December 2007 Archives

December 1, 2007

By Corey Hess and Allie Margulies

INDIANA -- Cyber-schooling has its critics.

"I don't know why you would ever want to plug a primary student into a computer for their learning," wondered former Indiana Area School District Superintendent Kathleen R. Kelley in a 2004 newspaper interview. "Certainly, it can be an aid. But children are hands-on. They need to be actively involved in the learning process."

Anne Cope, mother of two cyber-schooled boys in Indiana borough, disagrees. Both of her sons - junior-high-school age Brendan and primary-school age Sam -- attend the Pennsylvania Virtual Charter School, based in Montgomery County. They attend online.

December 1, 2007

Administrators question the financing

By Rachael Ward

Since Pennsylvania's first cyber-charter school opened in 1998, a dozen have cropped up statewide. Enrollments for online education are rising.

In the Indiana Area School District, 56 students were enrolled in cyber schools during the 2006-07 school year, more than double enrollments of several years earlier, according to local school officials.

Costs are rising, too. The 2006-2007 cost of cyber-schooling was $475,139, said Superintendent Deborah M. Clawson in an Oct. 15 e-mail interview. The amount is more than double the cost in 2003, according to Clawson's predecessor.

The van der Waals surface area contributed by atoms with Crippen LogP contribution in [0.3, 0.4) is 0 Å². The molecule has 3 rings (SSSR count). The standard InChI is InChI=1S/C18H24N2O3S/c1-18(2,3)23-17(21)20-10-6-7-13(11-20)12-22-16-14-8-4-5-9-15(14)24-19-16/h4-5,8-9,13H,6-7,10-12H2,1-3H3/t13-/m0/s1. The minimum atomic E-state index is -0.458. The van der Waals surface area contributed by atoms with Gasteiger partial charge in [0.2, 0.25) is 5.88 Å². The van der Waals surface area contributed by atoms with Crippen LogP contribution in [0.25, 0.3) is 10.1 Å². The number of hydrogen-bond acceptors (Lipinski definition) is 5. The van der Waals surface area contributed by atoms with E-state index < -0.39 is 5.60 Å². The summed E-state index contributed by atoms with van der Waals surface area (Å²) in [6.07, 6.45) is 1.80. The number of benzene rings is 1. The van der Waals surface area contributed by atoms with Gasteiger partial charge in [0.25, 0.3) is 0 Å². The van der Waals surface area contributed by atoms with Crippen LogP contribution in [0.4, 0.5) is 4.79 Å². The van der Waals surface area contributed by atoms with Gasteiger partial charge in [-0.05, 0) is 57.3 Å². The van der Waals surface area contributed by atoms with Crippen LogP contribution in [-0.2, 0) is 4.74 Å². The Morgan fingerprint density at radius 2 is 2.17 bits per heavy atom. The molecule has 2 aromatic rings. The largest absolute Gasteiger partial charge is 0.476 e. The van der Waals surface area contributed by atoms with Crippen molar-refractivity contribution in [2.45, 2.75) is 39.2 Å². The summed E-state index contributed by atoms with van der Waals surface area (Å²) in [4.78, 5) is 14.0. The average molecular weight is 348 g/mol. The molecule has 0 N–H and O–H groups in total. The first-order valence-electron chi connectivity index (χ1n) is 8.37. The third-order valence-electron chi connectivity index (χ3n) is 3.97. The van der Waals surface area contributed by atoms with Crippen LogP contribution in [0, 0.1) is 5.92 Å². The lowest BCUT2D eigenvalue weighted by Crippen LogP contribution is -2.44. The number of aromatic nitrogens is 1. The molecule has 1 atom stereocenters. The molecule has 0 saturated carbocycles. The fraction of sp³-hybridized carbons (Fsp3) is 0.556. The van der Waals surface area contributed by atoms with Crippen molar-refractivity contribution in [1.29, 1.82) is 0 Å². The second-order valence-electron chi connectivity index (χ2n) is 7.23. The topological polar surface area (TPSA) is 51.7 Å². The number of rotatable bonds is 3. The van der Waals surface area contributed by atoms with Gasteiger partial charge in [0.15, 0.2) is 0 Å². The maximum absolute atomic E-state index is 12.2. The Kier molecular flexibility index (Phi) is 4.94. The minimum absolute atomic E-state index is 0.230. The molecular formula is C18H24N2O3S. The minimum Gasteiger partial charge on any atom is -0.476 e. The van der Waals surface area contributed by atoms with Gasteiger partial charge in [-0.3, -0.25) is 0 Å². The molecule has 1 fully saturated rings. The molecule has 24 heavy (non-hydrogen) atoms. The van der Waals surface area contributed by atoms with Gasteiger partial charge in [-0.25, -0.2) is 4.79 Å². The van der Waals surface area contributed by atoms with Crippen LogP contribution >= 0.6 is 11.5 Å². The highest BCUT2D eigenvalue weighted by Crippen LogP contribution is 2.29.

December 1, 2007

By Sara Rising

INDIANA --In 1990, Kelly Davies was 15 and attending Ford City High School in Armstrong County. She also was pregnant.

During the first four months of her pregnancy, she experienced morning sickness. She began missing so much school that administrators were getting angry with her, she said. But they wouldn't help her work at home or help her stay in school.

Now, she is 32, employed as a cook at Spaghetti Benders in Indiana and living in Indiana with her daughter, Alicia, 16, and her newborn, Anna Bell.

December 1, 2007

By Tim Bugaile

Indiana, Pa -- MaryAnn Steffee has lived in Homer City for the past 40 years.

It's where she raised her kids. It's where she's watching her grandchildren grow up. But Homer City is not where Steffee would choose to live if she could start over.

''I'm not going to pack up and leave," she said during a Sept. 26 phone interview. "But if I had my life over, I wouldn't live here."

From 1997-2005 Steffee served on the Homer City council. One of her priorities was pushing for the Midwest Generations Power Plant in Homer City to clean up its coal-burning act.

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